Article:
Spatial Unit Pattern

militaryzoologistΤεχνίτη Νοημοσύνη και Ρομποτική

1 Δεκ 2013 (πριν από 3 χρόνια και 8 μήνες)

86 εμφανίσεις


1

Spatial
Dynamics of Disturbance and Succession: Tracing the Impact of Watt’s

Unit Pattern

by

Jen Costanza

11/18/05


Introduction

Alex
S. Watt’s paper entitled “Pattern and Process in the Plant Community”
(Watt 1947)

has become a classic that continues to influence ecology today
.
In fact,
publications indexed by
the Institute for Scientific Information have cited
his paper
a tot
al of
671

times
between January
1980 and

November
18
, 2005
, including
32

citations since January 2005
.
His work has
influenced much of ecology and has led to many lines of research, including the description of
landscape pattern,
the
general
link between

p
attern
a
nd

ecological
process, the relationship
between disturbance and succession, and

the use of

neutral models in ecology.
In addition, t
he
p
attern
-
process relationship is one of the earliest precursors of the current field of landscape
ecology
(
Turner 1989)
.

In his paper, Watt was the first to explore the ubiquitous nature of heterogeneity and
pattern on the landscape, and was able to show that for a variety of systems, the phases of
succession manifest themselves in space.
Watt describe
d

how pr
ocess
causes

pattern in
ecological communities using seven case studies, followed by a synthesis and placement of his
work in a broader ecological context. In his examples, he
illustrated
ways in which

processes
such as

gap dynamics g
i
ve rise to a cyclic p
attern of change
that

manifest
s

itself as the "unit
pattern", in which all phases of succession
a
re represented in patches on th
e landscape. In this
way, Watt described

a pattern in space that represents succession in time.
In
one example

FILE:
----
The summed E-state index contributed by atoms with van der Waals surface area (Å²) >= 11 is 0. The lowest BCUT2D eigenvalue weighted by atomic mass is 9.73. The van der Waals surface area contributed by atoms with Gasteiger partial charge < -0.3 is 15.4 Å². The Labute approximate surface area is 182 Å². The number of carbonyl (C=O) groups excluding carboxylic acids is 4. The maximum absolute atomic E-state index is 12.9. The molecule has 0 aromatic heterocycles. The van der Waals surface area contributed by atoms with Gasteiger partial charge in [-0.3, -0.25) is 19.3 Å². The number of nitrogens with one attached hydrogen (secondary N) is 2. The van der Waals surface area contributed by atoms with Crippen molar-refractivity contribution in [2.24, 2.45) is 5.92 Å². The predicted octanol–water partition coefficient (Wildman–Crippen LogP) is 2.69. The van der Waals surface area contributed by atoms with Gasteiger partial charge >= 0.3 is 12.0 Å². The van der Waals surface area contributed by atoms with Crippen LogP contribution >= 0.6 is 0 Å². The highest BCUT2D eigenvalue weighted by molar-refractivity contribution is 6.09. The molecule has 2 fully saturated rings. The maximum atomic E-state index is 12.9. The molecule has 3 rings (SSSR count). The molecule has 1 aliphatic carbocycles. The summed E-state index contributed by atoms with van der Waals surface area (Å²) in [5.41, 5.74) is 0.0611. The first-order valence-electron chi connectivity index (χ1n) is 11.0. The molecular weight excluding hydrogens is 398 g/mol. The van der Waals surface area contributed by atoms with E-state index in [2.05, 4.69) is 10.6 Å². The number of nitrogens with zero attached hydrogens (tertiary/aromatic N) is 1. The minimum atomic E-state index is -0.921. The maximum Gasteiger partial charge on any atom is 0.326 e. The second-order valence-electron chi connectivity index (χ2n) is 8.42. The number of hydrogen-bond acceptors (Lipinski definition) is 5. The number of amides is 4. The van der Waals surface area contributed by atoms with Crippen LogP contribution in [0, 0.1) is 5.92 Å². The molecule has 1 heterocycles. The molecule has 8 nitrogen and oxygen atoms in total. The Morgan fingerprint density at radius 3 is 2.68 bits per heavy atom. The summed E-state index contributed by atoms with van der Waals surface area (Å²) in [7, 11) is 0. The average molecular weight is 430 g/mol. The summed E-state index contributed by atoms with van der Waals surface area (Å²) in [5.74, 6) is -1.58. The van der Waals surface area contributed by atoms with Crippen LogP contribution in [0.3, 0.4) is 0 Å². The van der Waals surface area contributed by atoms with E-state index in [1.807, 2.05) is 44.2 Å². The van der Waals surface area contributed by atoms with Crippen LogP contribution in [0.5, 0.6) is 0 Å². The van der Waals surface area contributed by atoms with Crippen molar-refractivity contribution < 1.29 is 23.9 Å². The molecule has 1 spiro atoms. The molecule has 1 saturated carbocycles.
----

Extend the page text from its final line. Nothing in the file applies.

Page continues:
, Watt
detailed

a
beechwood community in which he
detailed the

cyclical change and regeneration due
to gap dynamics, as well as more extreme disturbance events.
Watt stated that i
n a constant

2

environment

with gap dynamics present
,

the plant community may be in equilibrium
and show a
constant proportion of the various pha
ses of succession, but mortality due to extreme disturbance
events such as fire or drought may cause a change in this equilibrium that may
have
consequences

well into the future. In addition, with high
distu
rbance frequency relative to
recovery time, this equilibrium may be reached only rarely.


The most important contribution Watt’s paper has made has been its influence on the way
in which ecologists view succession and disturbance.
Watt’s paper has become a

classic because
the spatial manifestation of disturbance and succession is a
ubiquitous

phenomenon in ecological
systems, and
because of the clarity with which he was able to portray his idea.
I will show that
Watt’s description

of the unit pattern has s
haped our current ideas regarding the spatial patterns
of succession and disturbance
, and will continue to be relevant to future research.


Disturbance,

Succession and

Patch

Dynamics


a Shifting Paradigm
:

pre
-
1947 to
1995

During the five decades following

the publication of Watt’s paper, ecologists’ ideas about
succession and disturbance underwent several major transformations

as a result of Watt’s unit
pattern concept.
Watt’s ideas about succession

were quite different from the prevailing ideas of
the tim
e. Earlier researchers had viewed succession as a progression in time toward a